I'm currently working on some problems concerning the calculus of

Schwelliney 2021-11-23 Answered
I'm currently working on some problems concerning the calculus of variations and I have come up with the following differential equation that I now want to solve:
\(\displaystyle{1}+{y}'{\left({x}\right)}^{{2}}-{y}{''}{\left({x}\right)}{\left({y}{\left({x}\right)}-\lambda\right)}={0}\)
I'm only used to solving linear differential equations so I would appreciate some advice on where to start.

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Expert Answer

Helen Rodriguez
Answered 2021-11-24 Author has 1343 answers

Let \(\displaystyle{u}={y}-\lambda,\ {v}={u}'={y}'\). then we can rewrite the differential equation as
\(\displaystyle{1}+{v}^{{2}}-{v}'{u}={0}\to{u}{\frac{{{d}{v}}}{{{\left.{d}{x}\right.}}}}={v}'{u}={1}+{v}^{{2}},\ {\frac{{{d}{u}}}{{{\left.{d}{x}\right.}}}}={u}'={v}\)
which implies
\(\displaystyle{u}{\frac{{{d}{v}}}{{{d}{u}}}}={\frac{{{1}+{v}^{{2}}}}{{{v}}}}\to{\frac{{{2}{v}{d}{v}}}{{{1}+{v}^{{2}}}}}={\frac{{{2}{d}{u}}}{{{u}}}}\)
on integration, we get
\(\displaystyle{\left({1}+{v}^{{2}}\right)}={c}{u}^{{2}}\to{v}=\pm\sqrt{{{1}-{c}{u}^{{2}}}}\to{\frac{{{d}{u}}}{{\sqrt{{{1}-{c}{u}^{{2}}}}}}}=\pm{\left.{d}{x}\right.}\)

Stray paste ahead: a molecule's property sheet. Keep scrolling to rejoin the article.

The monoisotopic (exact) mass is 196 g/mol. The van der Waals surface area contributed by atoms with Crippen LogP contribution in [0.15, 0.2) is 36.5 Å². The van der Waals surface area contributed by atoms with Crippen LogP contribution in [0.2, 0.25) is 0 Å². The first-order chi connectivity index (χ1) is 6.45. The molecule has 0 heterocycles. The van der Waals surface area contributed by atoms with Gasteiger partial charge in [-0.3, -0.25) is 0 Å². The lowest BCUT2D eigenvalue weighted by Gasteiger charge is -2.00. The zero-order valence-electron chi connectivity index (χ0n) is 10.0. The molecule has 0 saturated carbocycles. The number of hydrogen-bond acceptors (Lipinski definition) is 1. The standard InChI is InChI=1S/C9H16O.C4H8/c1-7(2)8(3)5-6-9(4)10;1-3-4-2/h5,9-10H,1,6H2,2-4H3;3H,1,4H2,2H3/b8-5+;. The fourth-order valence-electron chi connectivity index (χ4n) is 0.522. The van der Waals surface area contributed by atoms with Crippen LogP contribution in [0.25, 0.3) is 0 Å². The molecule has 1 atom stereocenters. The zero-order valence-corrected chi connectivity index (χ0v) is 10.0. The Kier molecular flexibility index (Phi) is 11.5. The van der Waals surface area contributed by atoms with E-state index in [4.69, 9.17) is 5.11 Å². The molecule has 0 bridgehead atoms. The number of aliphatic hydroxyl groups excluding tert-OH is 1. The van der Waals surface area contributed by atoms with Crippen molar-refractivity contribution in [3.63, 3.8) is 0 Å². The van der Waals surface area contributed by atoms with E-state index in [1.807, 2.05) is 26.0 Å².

now the integration will depend on the sign of c: if \(\displaystyle{c}{>}{0}\), you get an inverse sine, \(\displaystyle{{\sin}^{{-{1}}}}\) and if \(\displaystyle{c}{<}{0}\), then \(\displaystyle{\ln{}}\)

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Forneadil
Answered 2021-11-25 Author has 1175 answers
As abel noted, with \(\displaystyle{u}={y}-\lambda\) we get \(\displaystyle{1}+{\left({u}'\right)}^{{2}}-{u}{''}{u}={0}\). Now if you recall that \(\displaystyle{{\text{cosh}}^{{2}}-}{{\text{sinh}}^{{2}}=}{1}\) and \(\displaystyle{\text{cosh}{{''}}}={\text{cosh}{}}\), you are led to consider something of the form \(\displaystyle{u}={a}{\text{cosh}{{\left({b}{x}+{c}\right)}}}\) and we find that this works if \(\displaystyle{b}=\frac{{1}}{{a}}\). Thus we get the solution
\(\displaystyle{y}=\lambda+{a}{\text{cosh}{{\left(\frac{{x}}{{a}}+{c}\right)}}}\)
where \(\displaystyle{a}\ne{0}\) and c are arbitrary parameters.
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